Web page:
Arts and Entertainment

Young readers get ideas for going green

The Bookworm

“True Green Kids” by Kim McKay and Jenny Bonnin, c. 2008, National Geographic, $15.95, 143 pages.

What color is your house?

Is it a big brick or block building that’s reddish-brownish? Or maybe your house is white or blue with a black or brown roof. Is there a gray cement sidewalk leading up to your front door? Perhaps you live in a techno-looking silver apartment building.

So what color is your house? No matter what color it is, it can be green if you read “True Green Kids” by Kim McKay and Jenny Bonnin.

You know that someday, you and your friends are going to be in charge of this planet we live on. And as a future caretaker of Earth, you’ve got to do everything you can to keep it a safe, healthy, clean place to be. But cleaning up the world is a big job and you hardly know where to start. This book can help.

If you’ve never tried being green, the easiest place to start is in your room. Add some green and growing houseplants to your windowsill. They’ll help keep the air in your bedroom clean (but don’t forget to water them). Host a clothes swap with your friends. Ask for rechargeable batteries for your next birthday. Surf the ‘net to find green Web sites, then be sure to turn your computer off to save money and electricity.

Not so hard, right? So let’s step outside…

Volunteer to hang wet clothes out to dry in the sun (clotheslines don’t produce greenhouse gases, but electric dryers do). Find a place for a garden and grow your own food. If you don’t have a back yard, try growing food in pots on your windowsill or balcony. Learn to compost or make a worm farm. Pay attention to nature by making a daily visit to one certain spot outdoors and journaling what you observe.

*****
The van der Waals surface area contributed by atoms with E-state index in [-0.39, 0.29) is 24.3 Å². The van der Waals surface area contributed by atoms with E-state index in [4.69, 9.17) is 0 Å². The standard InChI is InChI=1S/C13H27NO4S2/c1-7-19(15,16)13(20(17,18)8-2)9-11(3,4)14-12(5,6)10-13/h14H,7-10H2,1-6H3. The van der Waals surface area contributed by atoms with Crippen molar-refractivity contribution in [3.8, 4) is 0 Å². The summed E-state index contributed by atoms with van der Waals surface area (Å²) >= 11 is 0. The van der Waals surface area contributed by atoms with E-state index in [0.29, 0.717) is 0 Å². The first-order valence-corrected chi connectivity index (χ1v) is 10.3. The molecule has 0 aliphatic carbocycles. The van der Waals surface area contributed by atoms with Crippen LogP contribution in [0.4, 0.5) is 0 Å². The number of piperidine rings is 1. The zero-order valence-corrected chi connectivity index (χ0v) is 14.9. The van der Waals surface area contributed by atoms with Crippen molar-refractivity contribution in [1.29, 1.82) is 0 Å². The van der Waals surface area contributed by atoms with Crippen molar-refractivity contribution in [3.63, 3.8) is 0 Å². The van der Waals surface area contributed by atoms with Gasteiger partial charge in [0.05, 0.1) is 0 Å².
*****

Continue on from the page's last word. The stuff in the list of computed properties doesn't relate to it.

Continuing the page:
See? This is kind of fun.

Make a movie or write a play about being green. Send letters to local politicians with suggestions for taking care of the world. Ask “Do I really need that?” before you buy anything. Recycle paper, and make sure your school has a recycling bin. Turn off the lights (and replace old light bulbs with those new squiggly ones). Take green vacations. Use your brain creatively when giving gifts. Reduce, reuse, recycle, rethink.

Did you ever notice how a job sometimes gets so overwhelming that you hardly know where to begin? “True Green Kids” is a nice antidote to that. It helps your child get going with easy-at-first, then progressively more complex ideas for going green.

What makes it stand out from the pack of similar books is the experience of the authors. McKay and Bonnin are deeply involved in green organizations worldwide. This, and the huge variety of unique ways they include for helping save the planet, makes “True Green Kids” timely and fun.

If your 9- to 15-year-old is looking for simple ways to make a difference, or is in search of unusual ideas for going green, this is a book to turn to. For them, “True Green Kids” is golden.

The Bookworm is Terri Schlichenmeyer. Terri has been reading since she was 3 years old and never goes anywhere without a book. She lives in West Salem, Wis., with her two dogs and 9,500 books.

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